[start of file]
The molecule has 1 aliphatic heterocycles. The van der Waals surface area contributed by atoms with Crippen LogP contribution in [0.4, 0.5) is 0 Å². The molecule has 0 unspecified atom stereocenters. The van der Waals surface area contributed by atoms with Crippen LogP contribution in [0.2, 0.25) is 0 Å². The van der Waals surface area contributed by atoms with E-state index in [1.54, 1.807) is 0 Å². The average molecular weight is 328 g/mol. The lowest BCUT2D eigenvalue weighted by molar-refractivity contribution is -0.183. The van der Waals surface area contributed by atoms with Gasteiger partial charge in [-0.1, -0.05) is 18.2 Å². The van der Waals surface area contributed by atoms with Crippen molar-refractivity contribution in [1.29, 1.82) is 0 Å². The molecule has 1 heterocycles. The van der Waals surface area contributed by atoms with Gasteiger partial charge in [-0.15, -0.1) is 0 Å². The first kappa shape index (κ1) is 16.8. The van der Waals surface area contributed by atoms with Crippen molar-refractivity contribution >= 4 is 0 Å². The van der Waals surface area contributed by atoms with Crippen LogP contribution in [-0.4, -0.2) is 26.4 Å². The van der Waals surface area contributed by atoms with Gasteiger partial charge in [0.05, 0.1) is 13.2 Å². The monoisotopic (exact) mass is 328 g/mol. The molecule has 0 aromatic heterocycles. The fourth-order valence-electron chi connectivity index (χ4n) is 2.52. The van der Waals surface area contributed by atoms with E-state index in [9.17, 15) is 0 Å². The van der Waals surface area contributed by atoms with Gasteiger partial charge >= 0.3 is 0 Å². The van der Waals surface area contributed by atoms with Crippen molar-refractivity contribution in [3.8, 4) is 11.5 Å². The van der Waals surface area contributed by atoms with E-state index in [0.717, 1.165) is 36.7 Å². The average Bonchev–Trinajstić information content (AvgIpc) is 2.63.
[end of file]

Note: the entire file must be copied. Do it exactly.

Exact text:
The molecule has 1 aliphatic heterocycles. The van der Waals surface area contributed by atoms with Crippen LogP contribution in [0.4, 0.5) is 0 Å². The molecule has 0 unspecified atom stereocenters. The van der Waals surface area contributed by atoms with Crippen LogP contribution in [0.2, 0.25) is 0 Å². The van der Waals surface area contributed by atoms with E-state index in [1.54, 1.807) is 0 Å². The average molecular weight is 328 g/mol. The lowest BCUT2D eigenvalue weighted by molar-refractivity contribution is -0.183. The van der Waals surface area contributed by atoms with Gasteiger partial charge in [-0.1, -0.05) is 18.2 Å². The van der Waals surface area contributed by atoms with Crippen molar-refractivity contribution in [1.29, 1.82) is 0 Å². The molecule has 1 heterocycles. The van der Waals surface area contributed by atoms with Gasteiger partial charge in [-0.15, -0.1) is 0 Å². The first kappa shape index (κ1) is 16.8. The van der Waals surface area contributed by atoms with Crippen molar-refractivity contribution >= 4 is 0 Å². The van der Waals surface area contributed by atoms with Crippen LogP contribution in [-0.4, -0.2) is 26.4 Å². The van der Waals surface area contributed by atoms with Gasteiger partial charge in [0.05, 0.1) is 13.2 Å². The monoisotopic (exact) mass is 328 g/mol. The molecule has 0 aromatic heterocycles. The fourth-order valence-electron chi connectivity index (χ4n) is 2.52. The van der Waals surface area contributed by atoms with E-state index in [9.17, 15) is 0 Å². The van der Waals surface area contributed by atoms with Gasteiger partial charge >= 0.3 is 0 Å². The van der Waals surface area contributed by atoms with Crippen molar-refractivity contribution in [3.8, 4) is 11.5 Å². The van der Waals surface area contributed by atoms with E-state index in [0.717, 1.165) is 36.7 Å². The average Bonchev–Trinajstić information content (AvgIpc) is 2.63.